Comparing the top three dual-DIMM configurations to the Maximus XI Hero’s four DIMMs shows us the obvious benefits of having four ranks over two. The Zadak double-capacity modules push the number of ranks up on the two-slot Maximus XI Gene, but its lower DDR4-3333 data rate merely splits the difference between the Maximus XI Hero’s quad-rank DDR4-3800 and its own dual-rank DDR4-3800.
A Solution Looking For A Problem?
The Maximus XI Gene appears to be a brilliant solution for using Asus’s Double Capacity DRAM spec. But what problem does Double Capacity DRAM actually solve? Simplifying all this discussion of ranks to the number of chips involved, the same 64-chip limit applies whether they’re spread out across four 16GB DIMMs or two 32GB DIMMs. That’s why Asus limits Double Capacity DIMM support to two slot boards. The only workaround would be an increase in memory IC Density to 16Gb (sixteen gigabits per chip). And while Samsung announced that it was producing 32GB dual-rank SODIMMs using that density last summer, we have yet to learn whether those same chips will even work with Intel’s desktop processors, let alone see any of them on a long DIMM.
Micro ATX has the same physical DIMM space as ATX, so the two DIMM limitation found on the Maximus XI Gene appears to be a problem of Asus’s creation. And what a great problem to have! You see, Asus decided to repurpose the space of two DIMMs with its DIMM.2 riser card, and in the process found a handy place to put its other two M.2 slots.
As a result, we’re looking at a Micro ATX board that supports two M.2 drives directly from the CPU’s PCIe interface, in addition to the two chipset-based M.2 slots…and a PCIe x4 slot that can easily host an M.2 adapter card. When’s the last time you saw an ATX board that could host five M.2 drives? When’s the last time you saw one that could host two full-bandwidth drives and at least two shared-bandwidth drives simultaneously?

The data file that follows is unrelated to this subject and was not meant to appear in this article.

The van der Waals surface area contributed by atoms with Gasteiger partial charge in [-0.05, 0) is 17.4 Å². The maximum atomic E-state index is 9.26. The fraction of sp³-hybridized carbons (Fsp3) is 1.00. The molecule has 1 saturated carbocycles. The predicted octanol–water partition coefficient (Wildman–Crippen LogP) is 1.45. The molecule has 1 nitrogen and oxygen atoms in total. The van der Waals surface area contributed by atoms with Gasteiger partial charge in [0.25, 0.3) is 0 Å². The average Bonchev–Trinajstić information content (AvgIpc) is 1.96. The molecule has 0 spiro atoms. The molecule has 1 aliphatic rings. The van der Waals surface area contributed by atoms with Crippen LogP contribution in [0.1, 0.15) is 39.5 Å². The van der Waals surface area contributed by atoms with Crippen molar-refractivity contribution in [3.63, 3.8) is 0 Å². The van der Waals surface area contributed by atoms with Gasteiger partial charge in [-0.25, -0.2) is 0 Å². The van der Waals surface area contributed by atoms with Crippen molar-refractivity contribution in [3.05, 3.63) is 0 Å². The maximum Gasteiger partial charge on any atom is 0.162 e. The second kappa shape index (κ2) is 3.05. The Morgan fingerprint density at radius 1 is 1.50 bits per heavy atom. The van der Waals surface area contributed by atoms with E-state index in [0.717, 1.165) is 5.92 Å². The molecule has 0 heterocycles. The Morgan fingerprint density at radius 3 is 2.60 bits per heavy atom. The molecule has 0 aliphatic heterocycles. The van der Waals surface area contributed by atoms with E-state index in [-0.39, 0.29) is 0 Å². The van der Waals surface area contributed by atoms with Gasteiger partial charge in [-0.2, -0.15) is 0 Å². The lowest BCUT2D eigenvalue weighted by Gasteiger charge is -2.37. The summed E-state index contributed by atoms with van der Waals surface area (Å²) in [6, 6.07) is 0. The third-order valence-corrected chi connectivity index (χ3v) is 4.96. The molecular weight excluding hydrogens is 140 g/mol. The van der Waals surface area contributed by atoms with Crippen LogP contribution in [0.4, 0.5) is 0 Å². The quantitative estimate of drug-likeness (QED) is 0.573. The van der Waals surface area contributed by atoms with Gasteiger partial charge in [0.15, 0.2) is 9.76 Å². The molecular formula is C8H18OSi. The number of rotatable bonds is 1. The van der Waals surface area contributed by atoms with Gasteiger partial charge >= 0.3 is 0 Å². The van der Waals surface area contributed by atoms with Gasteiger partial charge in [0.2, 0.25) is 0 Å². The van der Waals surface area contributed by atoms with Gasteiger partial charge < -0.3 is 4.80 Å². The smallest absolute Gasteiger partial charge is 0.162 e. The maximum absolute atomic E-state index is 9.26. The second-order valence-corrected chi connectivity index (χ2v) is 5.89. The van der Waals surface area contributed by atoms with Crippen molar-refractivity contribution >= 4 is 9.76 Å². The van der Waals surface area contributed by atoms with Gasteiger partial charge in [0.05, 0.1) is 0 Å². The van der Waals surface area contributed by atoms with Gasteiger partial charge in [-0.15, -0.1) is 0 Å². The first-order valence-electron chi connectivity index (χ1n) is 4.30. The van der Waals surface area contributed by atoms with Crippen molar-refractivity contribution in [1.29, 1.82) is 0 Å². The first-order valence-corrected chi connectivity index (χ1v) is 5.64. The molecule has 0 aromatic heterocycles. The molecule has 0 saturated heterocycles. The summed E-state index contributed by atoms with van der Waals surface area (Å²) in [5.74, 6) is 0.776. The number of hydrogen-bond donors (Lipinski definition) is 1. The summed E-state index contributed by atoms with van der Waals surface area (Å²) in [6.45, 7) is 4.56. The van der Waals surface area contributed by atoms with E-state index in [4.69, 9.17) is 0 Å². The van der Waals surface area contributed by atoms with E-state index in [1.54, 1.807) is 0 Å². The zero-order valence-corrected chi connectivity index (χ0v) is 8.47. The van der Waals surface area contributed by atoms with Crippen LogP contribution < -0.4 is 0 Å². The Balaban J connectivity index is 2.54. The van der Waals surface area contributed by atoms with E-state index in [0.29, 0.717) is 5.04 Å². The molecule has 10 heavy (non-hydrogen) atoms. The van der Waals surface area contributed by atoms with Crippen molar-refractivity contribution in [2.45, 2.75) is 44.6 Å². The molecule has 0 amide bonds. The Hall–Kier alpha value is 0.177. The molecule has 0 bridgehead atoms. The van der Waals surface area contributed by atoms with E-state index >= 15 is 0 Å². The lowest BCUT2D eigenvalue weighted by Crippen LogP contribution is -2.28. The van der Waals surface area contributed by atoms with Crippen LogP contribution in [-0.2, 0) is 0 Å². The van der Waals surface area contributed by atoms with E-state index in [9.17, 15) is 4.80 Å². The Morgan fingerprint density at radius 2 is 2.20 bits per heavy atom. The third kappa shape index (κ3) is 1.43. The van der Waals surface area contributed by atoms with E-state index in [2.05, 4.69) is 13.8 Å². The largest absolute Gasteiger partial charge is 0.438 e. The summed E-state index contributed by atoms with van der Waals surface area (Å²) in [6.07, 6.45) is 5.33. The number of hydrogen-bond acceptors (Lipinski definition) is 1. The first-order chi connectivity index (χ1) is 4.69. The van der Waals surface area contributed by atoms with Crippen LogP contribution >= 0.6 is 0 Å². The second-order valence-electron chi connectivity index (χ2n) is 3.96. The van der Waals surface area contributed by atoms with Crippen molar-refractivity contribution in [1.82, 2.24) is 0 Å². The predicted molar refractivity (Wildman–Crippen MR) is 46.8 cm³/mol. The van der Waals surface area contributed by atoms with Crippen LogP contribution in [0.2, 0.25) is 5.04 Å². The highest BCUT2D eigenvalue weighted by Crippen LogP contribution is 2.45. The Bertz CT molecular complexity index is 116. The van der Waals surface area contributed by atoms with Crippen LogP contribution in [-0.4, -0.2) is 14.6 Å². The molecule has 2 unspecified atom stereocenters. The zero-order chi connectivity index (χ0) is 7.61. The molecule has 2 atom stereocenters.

Gigabyte’s full-ATX Z390 Designare allows its four-lane slot to be switched to CPU pathways, but then you’re knocking the middle slot down to four lanes. Most of ASRock’s ATX boards do this by default. In both cases, you’re giving up ATX features anyway just to start off with PCIe to M.2 adapter cards. Meanwhile, nearly any motherboard that supports x8/x8 slot mode could potentially support two M.2 drives via CPU connections using nothing more than an x8 to 2x M.2 adapter. But then you’d have to buy more parts just to match what’s already available in Asus’ more-compact Maximus XI Gene.
Alternatively, Asus could have just as easily put its M.2 riser card where its PCIe x4 slot currently resides, put its PCH-based M.2 slots below the current boards’ PCIe x16 slot, and kept the four-DIMM configuration. Sure, you’d have to remove the graphics card to install or remove the chipset-connected drives, and you’d lose the x4 slot in favor of alternative placement for the x8 interface. But from this perspective it’s really hard to call Asus’s alterations revolutionary. What's really gained here is the ability to use an x4 slot that shares bandwidth with two M.2 slots at the same time as a 3-slot graphics card and an x8 to M.2 adapter card. If that sounds appealing to your particular set of PC build needs, then this board clearly should be on your (very) short list.